Sir Bobby Charlton, a legend of Manchester United, England, and indeed the beautiful game, died on Saturday at the age of 86.
Charlton was and is a giant of the game. He was a dominant player of his time for club and country. A World Cup winner with England, a League, FA Cup, and European Cup (that’s the UEFA Champions League for you young ones) winner with Manchester United, a club that owes him an enormous debt.
Charlton scored twice on that historic day at Wembley, May 29, 1968. The first English team to lift the cup, and Charlton was the man to do it.
Forever a Busby Babe, Charlton was one of several members of that young team that seemed destined for glory. He survived the Munich Air Disaster, overcame tremendous loss and carried with him the trauma for the rest of his life. But he carried on, a linchpin of Sir Matt Busby’s teams for a decade long quest to win the greatest prize in European football.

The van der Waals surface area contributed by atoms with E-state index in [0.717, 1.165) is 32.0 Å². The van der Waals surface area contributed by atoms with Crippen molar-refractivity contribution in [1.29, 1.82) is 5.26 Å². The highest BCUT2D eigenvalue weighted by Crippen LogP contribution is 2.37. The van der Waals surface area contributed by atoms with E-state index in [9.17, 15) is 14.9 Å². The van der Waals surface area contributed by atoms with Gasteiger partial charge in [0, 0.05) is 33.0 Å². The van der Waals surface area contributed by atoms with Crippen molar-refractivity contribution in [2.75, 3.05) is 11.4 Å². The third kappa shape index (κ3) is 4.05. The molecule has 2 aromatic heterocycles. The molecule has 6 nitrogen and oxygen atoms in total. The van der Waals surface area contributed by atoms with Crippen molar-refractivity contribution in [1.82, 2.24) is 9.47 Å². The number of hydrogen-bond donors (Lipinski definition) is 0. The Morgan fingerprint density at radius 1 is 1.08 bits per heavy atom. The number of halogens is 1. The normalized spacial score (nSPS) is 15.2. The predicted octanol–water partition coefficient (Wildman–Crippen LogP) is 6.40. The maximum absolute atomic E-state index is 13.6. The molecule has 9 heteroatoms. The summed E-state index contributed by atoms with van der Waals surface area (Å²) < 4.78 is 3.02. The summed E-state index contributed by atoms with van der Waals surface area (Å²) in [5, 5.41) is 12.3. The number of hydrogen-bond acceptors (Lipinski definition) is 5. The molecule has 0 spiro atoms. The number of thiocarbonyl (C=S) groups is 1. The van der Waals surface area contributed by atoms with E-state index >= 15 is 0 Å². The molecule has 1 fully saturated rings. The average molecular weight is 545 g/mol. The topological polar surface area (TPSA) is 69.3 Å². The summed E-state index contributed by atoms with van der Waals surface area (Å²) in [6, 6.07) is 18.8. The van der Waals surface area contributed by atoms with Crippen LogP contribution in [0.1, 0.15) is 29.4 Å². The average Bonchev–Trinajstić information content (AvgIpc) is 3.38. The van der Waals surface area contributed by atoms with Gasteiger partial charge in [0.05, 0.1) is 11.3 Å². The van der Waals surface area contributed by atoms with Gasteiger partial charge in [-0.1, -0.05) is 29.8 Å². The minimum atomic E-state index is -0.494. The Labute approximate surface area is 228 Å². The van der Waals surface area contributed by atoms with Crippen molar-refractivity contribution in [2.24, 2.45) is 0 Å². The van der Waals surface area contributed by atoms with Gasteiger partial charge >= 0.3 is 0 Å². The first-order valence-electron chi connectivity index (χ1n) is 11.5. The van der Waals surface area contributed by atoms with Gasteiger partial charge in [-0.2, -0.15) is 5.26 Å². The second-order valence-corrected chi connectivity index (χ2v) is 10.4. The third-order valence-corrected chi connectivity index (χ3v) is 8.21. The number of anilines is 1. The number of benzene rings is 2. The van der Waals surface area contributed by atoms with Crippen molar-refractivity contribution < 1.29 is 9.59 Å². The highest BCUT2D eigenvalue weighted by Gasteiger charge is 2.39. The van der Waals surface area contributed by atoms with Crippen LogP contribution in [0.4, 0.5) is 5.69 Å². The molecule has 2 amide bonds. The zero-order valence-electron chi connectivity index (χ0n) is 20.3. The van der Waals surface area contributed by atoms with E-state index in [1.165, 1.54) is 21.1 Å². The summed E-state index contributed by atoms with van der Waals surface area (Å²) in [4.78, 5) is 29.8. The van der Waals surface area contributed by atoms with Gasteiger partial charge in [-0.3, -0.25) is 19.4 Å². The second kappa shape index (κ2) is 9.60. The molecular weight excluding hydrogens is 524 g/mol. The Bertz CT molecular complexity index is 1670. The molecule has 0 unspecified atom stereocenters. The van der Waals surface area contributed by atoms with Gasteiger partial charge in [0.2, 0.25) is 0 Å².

It’s the defining story of the history of this great club, a story as important as any and Charlton was at the heart of it. In many ways he is the heart of Manchester United, a lifelong servant as a player, executive, and ambassador. For most his presence was a constant throughout their lives, and he was the true United man.
Charlton’s place in history was secured long before he hung up his boots, and like United his legacy will never die. Because of him, United will never die.